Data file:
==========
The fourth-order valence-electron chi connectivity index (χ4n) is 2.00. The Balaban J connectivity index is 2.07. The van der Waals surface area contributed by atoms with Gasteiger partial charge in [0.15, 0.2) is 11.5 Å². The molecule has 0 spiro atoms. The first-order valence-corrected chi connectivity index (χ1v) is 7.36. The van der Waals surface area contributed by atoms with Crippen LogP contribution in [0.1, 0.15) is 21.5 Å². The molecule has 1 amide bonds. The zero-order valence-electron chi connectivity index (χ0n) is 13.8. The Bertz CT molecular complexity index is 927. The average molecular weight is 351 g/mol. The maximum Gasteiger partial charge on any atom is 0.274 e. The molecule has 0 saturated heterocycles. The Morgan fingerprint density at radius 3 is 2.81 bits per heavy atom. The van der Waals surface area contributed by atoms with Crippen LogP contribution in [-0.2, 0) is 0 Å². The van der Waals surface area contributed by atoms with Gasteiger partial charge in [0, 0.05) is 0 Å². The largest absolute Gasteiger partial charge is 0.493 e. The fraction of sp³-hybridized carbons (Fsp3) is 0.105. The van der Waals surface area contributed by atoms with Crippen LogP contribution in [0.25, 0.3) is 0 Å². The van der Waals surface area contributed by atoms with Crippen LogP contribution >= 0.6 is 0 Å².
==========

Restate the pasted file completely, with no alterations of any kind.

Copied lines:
The fourth-order valence-electron chi connectivity index (χ4n) is 2.00. The Balaban J connectivity index is 2.07. The van der Waals surface area contributed by atoms with Gasteiger partial charge in [0.15, 0.2) is 11.5 Å². The molecule has 0 spiro atoms. The first-order valence-corrected chi connectivity index (χ1v) is 7.36. The van der Waals surface area contributed by atoms with Crippen LogP contribution in [0.1, 0.15) is 21.5 Å². The molecule has 1 amide bonds. The zero-order valence-electron chi connectivity index (χ0n) is 13.8. The Bertz CT molecular complexity index is 927. The average molecular weight is 351 g/mol. The maximum Gasteiger partial charge on any atom is 0.274 e. The molecule has 0 saturated heterocycles. The Morgan fingerprint density at radius 3 is 2.81 bits per heavy atom. The van der Waals surface area contributed by atoms with Crippen LogP contribution in [-0.2, 0) is 0 Å². The van der Waals surface area contributed by atoms with Gasteiger partial charge in [0, 0.05) is 0 Å². The largest absolute Gasteiger partial charge is 0.493 e. The fraction of sp³-hybridized carbons (Fsp3) is 0.105. The van der Waals surface area contributed by atoms with Crippen LogP contribution in [0.25, 0.3) is 0 Å². The van der Waals surface area contributed by atoms with Crippen LogP contribution >= 0.6 is 0 Å².